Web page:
It began in a small town in Minnesota. Most people are unaware that I spent a few years in the blistering cold that migrates directly from Canada. Being accustomed to a harsher climate for over half the year, I began playing basketball in the snow. I would help my dad shovel snow so I could practice after school in the driveway. It was then that I began regularly spending time alone to try different moves. On the surface, putting the ball through the basket seemed to be an elementary concept, but I found there to be a very detailed science behind it. It was also around that time when I began to appreciate basketball as an art form. When friends disagree that basketball is a form of art, I encourage them to watch a few videos of a guy named Stephen Curry; I know those few will suffice.
I love to play basketball for a number of reasons. I see beauty in studying the fundamental and improvisational techniques of a professional athlete. I find joy in trying to emulate moves alone the morning after watching a game, trying to appreciate the depth of detail, practice and passion that must coalesce to hone one’s abilities. In between the series of dribbles, I also take advantage of the rare moments of silence that happen in the gym, to pray and gather my thoughts before the day begins.
For me, basketball has become an avenue to cultivate an innate desire to be keen to detail and improve at a unique set of skills. To top it all off, there is an indescribable exhilaration in integrating an individual set of skills to play a team sport. At its core, I thrive off the unique avenue of basketball to share my life with others — it is a passion that makes me feel blessed to be alive.
As a medical student however, I will not pursue my passions in basketball as a profession. I will be involved, and around the game for some time, but I am not on the track of being able to pursue playing professionally. That ship sailed quite some time ago.
There are few, very fortunate (or blessed if you will), who find their passion at a young age and have the opportunity to spur it into a profession. Kobe Bryant began playing basketball at the age of six and, as he describes, it became “a love so deep that he gave it his all.” He not only began to obsess over that passion early on, but also sustained it for decades.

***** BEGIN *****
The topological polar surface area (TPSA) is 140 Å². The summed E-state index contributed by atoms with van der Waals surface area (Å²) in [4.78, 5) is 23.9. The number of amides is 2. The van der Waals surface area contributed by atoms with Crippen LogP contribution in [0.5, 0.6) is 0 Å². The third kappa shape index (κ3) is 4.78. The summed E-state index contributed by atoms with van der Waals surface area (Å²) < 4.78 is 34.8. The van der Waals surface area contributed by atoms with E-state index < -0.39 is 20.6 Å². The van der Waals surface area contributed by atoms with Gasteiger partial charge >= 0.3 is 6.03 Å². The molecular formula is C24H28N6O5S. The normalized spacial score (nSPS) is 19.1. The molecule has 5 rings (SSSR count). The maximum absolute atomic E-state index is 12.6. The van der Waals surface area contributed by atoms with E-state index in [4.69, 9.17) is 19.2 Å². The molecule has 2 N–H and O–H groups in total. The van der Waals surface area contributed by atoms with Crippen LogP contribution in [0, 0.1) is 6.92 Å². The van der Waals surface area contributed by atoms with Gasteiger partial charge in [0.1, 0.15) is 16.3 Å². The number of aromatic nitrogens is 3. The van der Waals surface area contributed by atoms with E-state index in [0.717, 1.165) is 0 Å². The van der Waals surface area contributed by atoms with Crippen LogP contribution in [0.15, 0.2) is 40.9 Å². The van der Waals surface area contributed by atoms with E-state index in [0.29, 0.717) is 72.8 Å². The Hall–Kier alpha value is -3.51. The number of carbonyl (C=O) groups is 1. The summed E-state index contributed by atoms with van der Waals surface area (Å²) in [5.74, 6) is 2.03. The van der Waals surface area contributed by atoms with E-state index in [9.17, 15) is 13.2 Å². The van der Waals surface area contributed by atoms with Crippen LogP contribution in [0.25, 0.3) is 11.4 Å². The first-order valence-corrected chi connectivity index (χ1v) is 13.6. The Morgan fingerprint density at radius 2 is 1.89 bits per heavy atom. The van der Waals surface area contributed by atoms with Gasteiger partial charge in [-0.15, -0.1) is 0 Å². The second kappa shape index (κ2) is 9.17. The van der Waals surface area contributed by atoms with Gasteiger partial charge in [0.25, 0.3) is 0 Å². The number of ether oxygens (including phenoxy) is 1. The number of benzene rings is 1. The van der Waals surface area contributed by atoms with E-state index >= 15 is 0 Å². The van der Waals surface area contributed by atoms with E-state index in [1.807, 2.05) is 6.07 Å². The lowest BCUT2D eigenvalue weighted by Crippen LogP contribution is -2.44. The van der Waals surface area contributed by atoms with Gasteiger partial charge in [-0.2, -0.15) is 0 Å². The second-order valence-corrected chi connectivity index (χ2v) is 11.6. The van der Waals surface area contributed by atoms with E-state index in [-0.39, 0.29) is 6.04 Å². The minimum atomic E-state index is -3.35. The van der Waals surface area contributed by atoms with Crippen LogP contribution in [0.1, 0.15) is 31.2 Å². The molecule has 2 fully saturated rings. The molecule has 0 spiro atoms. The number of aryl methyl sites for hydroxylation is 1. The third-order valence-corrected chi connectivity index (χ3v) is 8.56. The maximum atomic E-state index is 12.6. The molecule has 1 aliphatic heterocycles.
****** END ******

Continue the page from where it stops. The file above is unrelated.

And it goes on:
From his days in high school, Kobe was known to be the first in the gym at 5 a.m. before school began and also the last to leave after practice at 7 p.m. Even after he had already won five championships to forge his legacy in basketball history, he was known to be in the gym around 4 a.m. in preparation for team practice at 11 a.m. His unparalleled dedication paved the way to for him to reach milestones in virtually every facet of the game and earn the utmost respect of his peers.
I watched Kobe’s career for about a decade, more especially during the last few of his storied twenty-year stint. As he drew closer and closer to his last days as a professional athlete, Kobe was much more reflective, transparent and graceful throughout interviews — in stark contrast to his often ruthless image on the court. So often, Kobe had personified intensity. He had exemplified the uncompromising and relentless will to succeed. Then one evening, as a student who had been buried deeply in paperwork to prepare for the upcoming med school application cycle, I came across a quote from Kobe’s interview that gave way into his perspective unlike any during his prior years.